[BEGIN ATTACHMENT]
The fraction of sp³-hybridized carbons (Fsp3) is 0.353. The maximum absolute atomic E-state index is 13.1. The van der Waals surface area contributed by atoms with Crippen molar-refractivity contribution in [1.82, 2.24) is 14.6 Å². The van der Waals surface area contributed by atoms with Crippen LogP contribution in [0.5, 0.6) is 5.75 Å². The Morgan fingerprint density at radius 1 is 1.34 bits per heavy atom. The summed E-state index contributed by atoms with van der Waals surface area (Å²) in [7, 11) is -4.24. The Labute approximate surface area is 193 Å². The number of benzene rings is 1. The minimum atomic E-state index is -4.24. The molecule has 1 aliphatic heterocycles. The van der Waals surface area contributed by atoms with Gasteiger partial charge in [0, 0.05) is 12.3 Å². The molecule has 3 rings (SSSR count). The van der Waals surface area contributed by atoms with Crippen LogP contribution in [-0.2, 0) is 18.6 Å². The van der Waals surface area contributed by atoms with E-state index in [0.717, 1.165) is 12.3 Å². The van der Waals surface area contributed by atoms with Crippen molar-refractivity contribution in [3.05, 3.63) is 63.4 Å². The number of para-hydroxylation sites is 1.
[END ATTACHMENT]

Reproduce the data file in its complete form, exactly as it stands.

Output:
The fraction of sp³-hybridized carbons (Fsp3) is 0.353. The maximum absolute atomic E-state index is 13.1. The van der Waals surface area contributed by atoms with Crippen molar-refractivity contribution in [1.82, 2.24) is 14.6 Å². The van der Waals surface area contributed by atoms with Crippen LogP contribution in [0.5, 0.6) is 5.75 Å². The Morgan fingerprint density at radius 1 is 1.34 bits per heavy atom. The summed E-state index contributed by atoms with van der Waals surface area (Å²) in [7, 11) is -4.24. The Labute approximate surface area is 193 Å². The number of benzene rings is 1. The minimum atomic E-state index is -4.24. The molecule has 1 aliphatic heterocycles. The van der Waals surface area contributed by atoms with Gasteiger partial charge in [0, 0.05) is 12.3 Å². The molecule has 3 rings (SSSR count). The van der Waals surface area contributed by atoms with Crippen LogP contribution in [-0.2, 0) is 18.6 Å². The van der Waals surface area contributed by atoms with E-state index in [0.717, 1.165) is 12.3 Å². The van der Waals surface area contributed by atoms with Crippen molar-refractivity contribution in [3.05, 3.63) is 63.4 Å². The number of para-hydroxylation sites is 1.